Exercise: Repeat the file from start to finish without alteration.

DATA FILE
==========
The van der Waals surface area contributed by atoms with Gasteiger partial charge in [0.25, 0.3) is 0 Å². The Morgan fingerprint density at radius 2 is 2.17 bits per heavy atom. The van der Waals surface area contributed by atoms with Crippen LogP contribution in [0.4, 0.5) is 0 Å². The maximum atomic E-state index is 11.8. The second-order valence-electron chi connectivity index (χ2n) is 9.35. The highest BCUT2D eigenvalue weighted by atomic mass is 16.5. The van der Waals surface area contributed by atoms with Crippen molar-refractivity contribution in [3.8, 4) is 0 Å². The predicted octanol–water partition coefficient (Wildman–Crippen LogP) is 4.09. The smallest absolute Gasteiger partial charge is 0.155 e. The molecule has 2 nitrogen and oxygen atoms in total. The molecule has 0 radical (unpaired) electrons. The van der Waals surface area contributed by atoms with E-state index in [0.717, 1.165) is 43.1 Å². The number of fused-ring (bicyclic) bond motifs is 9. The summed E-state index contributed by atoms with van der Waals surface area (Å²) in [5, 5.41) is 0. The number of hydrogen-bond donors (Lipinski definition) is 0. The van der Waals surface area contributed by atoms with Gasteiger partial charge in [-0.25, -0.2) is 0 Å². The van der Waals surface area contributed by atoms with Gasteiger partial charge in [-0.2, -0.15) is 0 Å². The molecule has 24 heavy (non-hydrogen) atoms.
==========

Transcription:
The van der Waals surface area contributed by atoms with Gasteiger partial charge in [0.25, 0.3) is 0 Å². The Morgan fingerprint density at radius 2 is 2.17 bits per heavy atom. The van der Waals surface area contributed by atoms with Crippen LogP contribution in [0.4, 0.5) is 0 Å². The maximum atomic E-state index is 11.8. The second-order valence-electron chi connectivity index (χ2n) is 9.35. The highest BCUT2D eigenvalue weighted by atomic mass is 16.5. The van der Waals surface area contributed by atoms with Crippen molar-refractivity contribution in [3.8, 4) is 0 Å². The predicted octanol–water partition coefficient (Wildman–Crippen LogP) is 4.09. The smallest absolute Gasteiger partial charge is 0.155 e. The molecule has 2 nitrogen and oxygen atoms in total. The molecule has 0 radical (unpaired) electrons. The van der Waals surface area contributed by atoms with E-state index in [0.717, 1.165) is 43.1 Å². The number of fused-ring (bicyclic) bond motifs is 9. The summed E-state index contributed by atoms with van der Waals surface area (Å²) in [5, 5.41) is 0. The number of hydrogen-bond donors (Lipinski definition) is 0. The van der Waals surface area contributed by atoms with Gasteiger partial charge in [-0.25, -0.2) is 0 Å². The van der Waals surface area contributed by atoms with Gasteiger partial charge in [-0.2, -0.15) is 0 Å². The molecule has 24 heavy (non-hydrogen) atoms.